Great moments in PC gaming are bite-sized celebrations of some of our favorite gaming memories.
People have asked me why I always seek out the most harrowing horror games, from Amnesia to Alien: Isolation. Why do I always insist on playing them in a dark room, at night, alone, with around-ear headphones? Do I hate myself? Do I just like pain? Am I some kind of psycho? I’ll answer "No comment" to all of the above. But one reason is that little rush you get when you’re finally safe.
If I remember right from high school biology, there’s some sort of chemical explanation for this. Endorphins or norepinephrine or something. (I got a C in that class.) When some crazy skinned mutant is chasing you through the halls of a spooky mansion or a possessed, mallet-wielding patient seems to have you cornered in the sub-basement of an asylum, your systems go into fight or flight mode. The music dials up the tension. You can practically feel the creature’s breath on your neck as its gurgling growls fill your ears. If anyone burst into my room during one of these sequences, I would probably hurl a lamp at them on pure autopilot.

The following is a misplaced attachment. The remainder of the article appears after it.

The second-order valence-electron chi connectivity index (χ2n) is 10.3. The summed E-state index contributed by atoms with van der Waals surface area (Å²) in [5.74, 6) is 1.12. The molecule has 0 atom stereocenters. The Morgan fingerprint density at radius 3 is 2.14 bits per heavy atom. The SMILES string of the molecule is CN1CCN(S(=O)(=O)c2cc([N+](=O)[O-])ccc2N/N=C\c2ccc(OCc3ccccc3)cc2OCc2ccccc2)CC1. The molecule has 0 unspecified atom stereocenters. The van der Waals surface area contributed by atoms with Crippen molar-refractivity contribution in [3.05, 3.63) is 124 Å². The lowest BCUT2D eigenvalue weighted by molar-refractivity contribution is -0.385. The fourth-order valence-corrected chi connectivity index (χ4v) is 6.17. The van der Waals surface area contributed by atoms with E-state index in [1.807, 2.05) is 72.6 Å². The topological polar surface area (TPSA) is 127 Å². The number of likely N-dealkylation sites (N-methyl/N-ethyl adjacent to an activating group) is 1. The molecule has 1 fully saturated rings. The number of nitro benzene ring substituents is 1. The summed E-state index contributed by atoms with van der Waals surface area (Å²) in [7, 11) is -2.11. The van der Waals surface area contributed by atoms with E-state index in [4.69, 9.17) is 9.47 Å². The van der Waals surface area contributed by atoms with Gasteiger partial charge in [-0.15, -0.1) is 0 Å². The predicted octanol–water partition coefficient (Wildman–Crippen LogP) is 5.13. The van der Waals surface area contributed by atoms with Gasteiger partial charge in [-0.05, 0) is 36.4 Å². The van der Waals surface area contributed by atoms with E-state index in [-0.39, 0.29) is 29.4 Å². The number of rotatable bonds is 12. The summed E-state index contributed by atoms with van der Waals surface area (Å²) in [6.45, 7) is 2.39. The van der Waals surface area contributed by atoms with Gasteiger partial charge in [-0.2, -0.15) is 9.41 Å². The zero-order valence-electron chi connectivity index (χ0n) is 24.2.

And then, assuming you don't die, you eventually make it to a safe refuge. A big, sturdy door. A vehicle. A hiding place. Somewhere that thing can't get you. The music either stops, or if the developers were really nice, dissolves into something downright soothing. You're okay now. Your primal instincts go back into hibernation until they're needed again. A wave of relief washes over you that feels better than stepping under a cool shower on a scorching hot day. You're alive. You made it.
That’s the sensation I chase when I brave the darkness and the beasts within over and over. It's like Gandalf appearing on the hillside at dawn in The Two Towers. Suddenly, a perilous situation has become survivable. Suddenly, everything is going to be OK.
At least until I go back out there like a total idiot and do this all again.